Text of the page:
The plea sought the top court to issue directions to call records and quash the notification concerned issued by the Centre, through the Ministry of Housing and Urban Affairs, and, also to prevent loss equities by staying activities such demolition of buildings, cutting of trees, excavation of land and other actions which may be irreversible.

The Central Vista redevelopment project, which covers a three-km stretch from Rashtrapati Bhavan to India Gate in Lutyens' Delhi, at the cost of Rs 20,000 crore, where several government buildings -- including the Parliament House and ministry offices, will be rebuilt.

In January, this year, the Supreme Court had cleared the decks for the Central Vista project by upholding the environmental clearance and the notification for change in land use. (IANS/JB)

Keywords: India, Government, Central Vista, Supreme court of India.


Photo by Pixabay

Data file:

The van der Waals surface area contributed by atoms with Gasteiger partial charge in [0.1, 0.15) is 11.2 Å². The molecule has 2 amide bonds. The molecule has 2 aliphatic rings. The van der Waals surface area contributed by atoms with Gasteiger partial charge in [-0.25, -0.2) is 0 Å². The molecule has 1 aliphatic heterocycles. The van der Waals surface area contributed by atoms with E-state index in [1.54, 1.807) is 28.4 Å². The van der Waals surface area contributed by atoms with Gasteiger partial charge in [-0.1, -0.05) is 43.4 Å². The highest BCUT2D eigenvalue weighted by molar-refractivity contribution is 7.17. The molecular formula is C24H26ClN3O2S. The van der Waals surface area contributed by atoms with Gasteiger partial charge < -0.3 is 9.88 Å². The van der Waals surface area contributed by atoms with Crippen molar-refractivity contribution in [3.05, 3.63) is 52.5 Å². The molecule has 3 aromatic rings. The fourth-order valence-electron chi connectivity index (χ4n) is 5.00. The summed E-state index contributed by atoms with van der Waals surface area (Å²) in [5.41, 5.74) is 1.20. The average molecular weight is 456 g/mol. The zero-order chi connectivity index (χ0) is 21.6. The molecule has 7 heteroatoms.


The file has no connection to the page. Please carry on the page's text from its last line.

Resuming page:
Kerala a part of UN-backed ‘Race to Zero Campaign’.

Health Care Without Harm, the official Race to Zero healthcare partner, on Monday announced that over 50 healthcare institutions collectively representing more than 11,500 healthcare facilities in 21 countries including India's Kerala, are part of the UN-backed Race to Zero campaign.

In joining the Race to Zero, these organizations commit to achieving net-zero emissions by 2050. They become part of the largest ever alliance outside of national governments committed to delivering a zero-carbon world in line with the Paris Agreement.

The healthcare organizations in Race to Zero include institutions ranging from individual, public and private hospitals and health systems to entire provincial or state government health departments. In recent weeks several large health systems have signed on to this vital commitment.